22 Apr 2018

Arta – Jubail


Whilst birding the Jubail area recently I came across an Arta Calligonum comosum. Thius plant is a virtually leafless perennial shrub up to 2.5m tall, stem much branched from thick woody rootstock. Main stems dark and rough often with peeling bark, older branches white with swollen nodes, less rough but angular and fragile and often dropping. Twigs slender, dark green looks from a distance like long trailing hairs. Leaves if present are minute, 3-5mm long, falling off quickly. Flowers are many, five white sepals with greenish central stripe, no petals, with bright red anthers, on short stalks from leaf nodes, sometimes clustered. Flowers from December to April. Fruit is showy, bristly nut covered with rusty red or white furry hairs, becoming dirty yellow in maturity. It prefers sand plains, dunes and roadsides where it is common and widespread. This species is an excellent desert sand binder, cultivated and used for windbreaks around desert plantations; used as firewood, as it burns smokelessly; dried leaves and stems are chewed to treat toothache, young shoots collected as salad greens or powdered to add to milk as a tonic or flavouring, fruits are edible.
Arta

Arta

Arta

Arta

Arta



20 Apr 2018

Wheatears and late winter visitors - Jubail


Birding the Jubail area continued turning up migrants and winter visitors with plenty of Great Cormorants staying in the area later this year than previously. They used to be seen rarely in the area but have now started winter in large numbers. Wheatears have been common with Pied Wheatears the commonest although a few Eastern Black-eared Wheatears of both forms seen. Waders are passing through with good numbers of both Little Ringed and Common Ringed Plovers, as well as the occasional Temminck’s Stint and Greater Sand Plover. Small numbers of both Common Swift and Pallid Swift have been passing through along with Barn Swallow and Blue-cheeked Bee-eaters. Many full breeding plumage Squacco Herons are around and several small flocks of various subspecies of Yellow Wagtails have been located with one supercilliaris amongst them.
Eastern Black-eared Wheatear
Eastern Black-eared Wheatear
Caspian Tern
Caspian Tern
Eurasian Hoopoe
Eurasian Hoopoe
Great Cormorant
Great Cormorant
Great Cormorant
Great Cormorant
Little Ringed Plover
Little Ringed Plover
Little Ringed Plover
Little Ringed Plover
Pallid Swift
Pallid Swift
Pied Wheatear
Pied Wheatear
Pied Wheatear
Pied Wheatear
Squacco Heron
Squacco Heron
Temminck's Stint
Temminck's Stint 
Yellow Wagtail - supercilliaris
Yellow Wagtail - supercilliaris
  

18 Apr 2018

Red-veined Dropwing – Raydah Escarpment

One of Africa’s most common and widely distributed dragonflies, the male red-veined dropwing Trithemis arteriosa has a slender red abdomen and is named after the bright red veins running across its wings. It can also be found and across southern Europe and parts of the Middle East  including Saudi Arabia. The female and immature red-veined dropwing, have a yellowish-russet abdomen with a pale streak between the wings. As with other dropwing species, the wings are held downwards and forwards when at rest. Both the male and female red-veined dropwing have orange flecks at the base of the wings and large crimson eyes. The distinctive lower mouthparts are yellow with a central bronze stripe. Black splashes run along the sides of the abdomen, increasing in size up to the tip, which is entirely black. The flight period for adult red-veined dropwings is throughout the year, although they are more commonly seen during the summer months. Perching is thought to help the red-veined dropwing locate and catch prey and allows the male red-veined dropwing to lookout for female mates and intruders.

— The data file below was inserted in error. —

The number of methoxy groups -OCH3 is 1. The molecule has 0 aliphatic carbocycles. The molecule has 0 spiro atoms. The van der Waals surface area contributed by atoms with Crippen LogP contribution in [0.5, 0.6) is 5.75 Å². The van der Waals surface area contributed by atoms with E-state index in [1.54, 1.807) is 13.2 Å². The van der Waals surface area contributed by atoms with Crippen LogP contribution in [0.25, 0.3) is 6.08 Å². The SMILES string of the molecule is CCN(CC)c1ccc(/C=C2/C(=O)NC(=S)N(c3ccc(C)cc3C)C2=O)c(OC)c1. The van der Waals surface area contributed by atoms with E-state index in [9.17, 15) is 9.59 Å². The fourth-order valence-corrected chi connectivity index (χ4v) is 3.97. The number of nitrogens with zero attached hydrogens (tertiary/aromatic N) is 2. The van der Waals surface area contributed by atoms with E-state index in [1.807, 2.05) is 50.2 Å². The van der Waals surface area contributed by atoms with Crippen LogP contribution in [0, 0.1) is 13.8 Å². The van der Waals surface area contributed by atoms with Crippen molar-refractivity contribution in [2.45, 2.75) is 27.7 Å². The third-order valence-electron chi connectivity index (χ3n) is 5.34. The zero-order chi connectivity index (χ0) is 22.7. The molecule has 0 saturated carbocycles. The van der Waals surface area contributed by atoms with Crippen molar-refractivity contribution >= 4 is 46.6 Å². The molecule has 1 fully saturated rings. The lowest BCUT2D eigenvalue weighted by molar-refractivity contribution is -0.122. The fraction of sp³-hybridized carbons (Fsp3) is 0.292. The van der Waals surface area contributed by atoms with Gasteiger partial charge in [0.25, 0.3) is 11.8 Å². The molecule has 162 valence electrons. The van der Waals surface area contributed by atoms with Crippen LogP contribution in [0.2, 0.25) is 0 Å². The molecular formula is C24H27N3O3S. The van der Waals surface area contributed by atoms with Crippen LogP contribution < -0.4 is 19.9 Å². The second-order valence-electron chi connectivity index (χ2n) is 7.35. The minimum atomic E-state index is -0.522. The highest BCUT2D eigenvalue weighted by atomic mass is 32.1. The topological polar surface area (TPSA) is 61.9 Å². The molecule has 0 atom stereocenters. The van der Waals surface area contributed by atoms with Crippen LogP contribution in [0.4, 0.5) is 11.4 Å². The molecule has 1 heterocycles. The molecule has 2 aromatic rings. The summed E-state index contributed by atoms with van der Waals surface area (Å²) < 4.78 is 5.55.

Red-veined Dropwing

16 Apr 2018

Steppe Buzzard - Jubail

Whilst birding the Jubail area recently I came across a single Steppe Buzzard Buteo Buteo vulpinus. This is the first time I have seen the species in the area so was very pleased with the sighting. Steppe Buzzard is an uncommon passage migrant and winter visitor that pass in March and April and again in September and October, merging with the occasional and sparse winter visitors which may appear in any or all months between the autumn and spring movements. 
Steppe Buzzard

Steppe Buzzard

Steppe Buzzard

Steppe Buzzard

Steppe Buzzard

14 Apr 2018

Pied Wheatear eating Mole Cricket – Deffi Park

Whilst birding Deffi Park recently I came across a Pied Wheatear eating a Mole Cricket. The insect is from the family Gryllotalpidae measuring 3-5 cm long and as it is nocturnal, so they are seldom seen. This one was found by the Wheatear in the very early morning on a grass field. The scientific name derives from the Latin 'gryllus' meaning cricket and 'talpa', mole, and refers to its similarity to a mole in both looks and subterranean habits. The body is brown in colour and covered with fine velvety hairs, and the forelegs are greatly modified for digging with hands like a mole. Adults and nymphs can be found throughout the year in extensive tunnel systems that may reach a depth of over one metre. They occur throughout Europe, except Norway and Finland, through the Middle East to western Asia and North Africa. Pied Wheatear Oenanthe pleschanka is a common spring migrant that is less common in autumn. Most years birds are recorded in spring between early February and Mid-May, peaking in March and in autumn from late August to mid-November commonest in second half of September. 
Pied Wheatear eating a Mole Cricket

Pied Wheatear eating a Mole Cricket

Pied Wheatear eating a Mole Cricket

Pied Wheatear eating a Mole Cricket